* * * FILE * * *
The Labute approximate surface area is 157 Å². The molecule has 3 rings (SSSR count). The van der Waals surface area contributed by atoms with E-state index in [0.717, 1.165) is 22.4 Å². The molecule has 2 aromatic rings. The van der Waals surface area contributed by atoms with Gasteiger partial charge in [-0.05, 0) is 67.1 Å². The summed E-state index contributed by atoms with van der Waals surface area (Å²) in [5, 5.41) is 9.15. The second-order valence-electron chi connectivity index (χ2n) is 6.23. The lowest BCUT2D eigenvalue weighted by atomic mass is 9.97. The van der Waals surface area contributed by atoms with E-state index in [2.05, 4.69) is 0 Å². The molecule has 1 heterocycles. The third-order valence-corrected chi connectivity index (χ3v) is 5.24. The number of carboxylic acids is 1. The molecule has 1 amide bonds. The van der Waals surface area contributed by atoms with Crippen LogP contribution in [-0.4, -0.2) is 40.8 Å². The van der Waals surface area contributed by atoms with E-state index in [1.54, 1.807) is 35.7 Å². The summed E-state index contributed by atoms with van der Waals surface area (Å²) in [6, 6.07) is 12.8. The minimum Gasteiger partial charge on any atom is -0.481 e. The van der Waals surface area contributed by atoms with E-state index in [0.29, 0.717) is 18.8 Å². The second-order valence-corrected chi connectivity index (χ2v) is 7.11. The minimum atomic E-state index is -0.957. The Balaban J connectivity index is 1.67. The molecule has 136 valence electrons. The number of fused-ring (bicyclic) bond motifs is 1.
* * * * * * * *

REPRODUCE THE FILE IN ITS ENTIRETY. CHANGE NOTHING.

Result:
The Labute approximate surface area is 157 Å². The molecule has 3 rings (SSSR count). The van der Waals surface area contributed by atoms with E-state index in [0.717, 1.165) is 22.4 Å². The molecule has 2 aromatic rings. The van der Waals surface area contributed by atoms with Gasteiger partial charge in [-0.05, 0) is 67.1 Å². The summed E-state index contributed by atoms with van der Waals surface area (Å²) in [5, 5.41) is 9.15. The second-order valence-electron chi connectivity index (χ2n) is 6.23. The lowest BCUT2D eigenvalue weighted by atomic mass is 9.97. The van der Waals surface area contributed by atoms with E-state index in [2.05, 4.69) is 0 Å². The molecule has 1 heterocycles. The third-order valence-corrected chi connectivity index (χ3v) is 5.24. The number of carboxylic acids is 1. The molecule has 1 amide bonds. The van der Waals surface area contributed by atoms with Crippen LogP contribution in [-0.4, -0.2) is 40.8 Å². The van der Waals surface area contributed by atoms with E-state index in [1.54, 1.807) is 35.7 Å². The summed E-state index contributed by atoms with van der Waals surface area (Å²) in [6, 6.07) is 12.8. The minimum Gasteiger partial charge on any atom is -0.481 e. The van der Waals surface area contributed by atoms with E-state index in [0.29, 0.717) is 18.8 Å². The second-order valence-corrected chi connectivity index (χ2v) is 7.11. The minimum atomic E-state index is -0.957. The Balaban J connectivity index is 1.67. The molecule has 136 valence electrons. The number of fused-ring (bicyclic) bond motifs is 1.